Original article: Zaremberg, Gisela. 2016. "Gender versus “the People“? Mobilization, Co-option and Participation in Venezuela, Nicaragua and Brazil," Latin American Research Review 51(1): 84-108. DOI: 10.1353/lar.2016.0009
This article revisits a question pointedly asked in 1985 by Maxine Molyneux, (theorist, analyst and key feminist activist), based on the case of Nicaragua, namely, “What is the capacity of socialist governments to satisfy their commitment to the emancipation of women?”
Based on this question, this article compares similar municipalities in Brazil, Venezuela and Nicaragua, investigating to what extent governments defining themselves as left-wing contribute to the “emancipating” of women. In order to do this, we observe the inclusion of women not only in classic electoral policy but also, specifically, in the new spaces of local participation (in some contexts called democratic innovation institutions), which have been the focus of diverse Latin American political leftwing projects in recent decades.
In order to advance with these objectives, information gathered over a three-year research period (2008 to 2011)[i] with regard to municipal development councils was analyzed in different countries in the region. There we observed how the inclusion or exclusion of women comes about and the various effects it has on their practical and strategic interest arenas.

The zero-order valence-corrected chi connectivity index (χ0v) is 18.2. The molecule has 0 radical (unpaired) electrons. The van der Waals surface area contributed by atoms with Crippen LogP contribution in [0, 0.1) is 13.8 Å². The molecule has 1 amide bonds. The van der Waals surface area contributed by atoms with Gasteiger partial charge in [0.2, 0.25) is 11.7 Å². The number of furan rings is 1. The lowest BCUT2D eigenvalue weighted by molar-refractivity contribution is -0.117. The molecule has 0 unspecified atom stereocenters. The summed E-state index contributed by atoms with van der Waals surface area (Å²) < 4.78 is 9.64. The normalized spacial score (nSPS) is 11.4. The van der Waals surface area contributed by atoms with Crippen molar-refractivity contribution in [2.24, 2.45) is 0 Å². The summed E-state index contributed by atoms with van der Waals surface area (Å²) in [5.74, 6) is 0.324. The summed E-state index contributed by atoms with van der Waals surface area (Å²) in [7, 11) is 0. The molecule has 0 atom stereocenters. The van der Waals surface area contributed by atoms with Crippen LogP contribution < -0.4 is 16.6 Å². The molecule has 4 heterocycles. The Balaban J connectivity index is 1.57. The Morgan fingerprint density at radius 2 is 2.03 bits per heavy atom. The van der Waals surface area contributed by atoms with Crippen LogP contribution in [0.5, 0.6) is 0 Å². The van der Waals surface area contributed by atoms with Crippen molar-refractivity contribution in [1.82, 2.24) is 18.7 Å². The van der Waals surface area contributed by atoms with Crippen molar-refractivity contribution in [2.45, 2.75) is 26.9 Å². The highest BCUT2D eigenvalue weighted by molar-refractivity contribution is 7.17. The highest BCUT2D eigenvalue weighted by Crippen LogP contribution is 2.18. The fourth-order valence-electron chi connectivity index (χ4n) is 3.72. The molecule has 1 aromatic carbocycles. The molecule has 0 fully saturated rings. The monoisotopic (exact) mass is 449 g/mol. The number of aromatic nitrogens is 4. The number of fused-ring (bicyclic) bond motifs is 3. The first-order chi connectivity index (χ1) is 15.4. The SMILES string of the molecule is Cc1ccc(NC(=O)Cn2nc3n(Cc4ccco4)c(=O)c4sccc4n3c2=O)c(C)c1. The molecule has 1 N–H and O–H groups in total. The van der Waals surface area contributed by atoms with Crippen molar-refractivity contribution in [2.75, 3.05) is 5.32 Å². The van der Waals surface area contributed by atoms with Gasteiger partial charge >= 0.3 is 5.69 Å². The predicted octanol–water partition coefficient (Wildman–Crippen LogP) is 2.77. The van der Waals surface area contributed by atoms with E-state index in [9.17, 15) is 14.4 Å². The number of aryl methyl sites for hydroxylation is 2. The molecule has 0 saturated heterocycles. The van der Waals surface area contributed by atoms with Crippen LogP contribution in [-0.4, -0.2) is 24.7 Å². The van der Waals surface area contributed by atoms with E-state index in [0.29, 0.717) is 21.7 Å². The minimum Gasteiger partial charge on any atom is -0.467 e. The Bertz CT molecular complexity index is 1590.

We note that Maxine Molyneux (1985) distinguishes between “practical interests” and “strategic gender interests”. The former refers to women as historical subjects living in different places in time and space, being understood as a great heterogeneity of conditionings. Accordingly, these interests must be clearly distinguished from the strategic gender interests that can be theoretically formulated from the analysis of feminine subordination and the way in which it is reproduced. These are considered by feminists to be the “real” interests of women. Nevertheless, the author makes it extremely clear that “it is not feasible to assume a clear relationship between strategic gender interests and the recognition of the desire of these on the part of women” (Molyneux 1985, 185).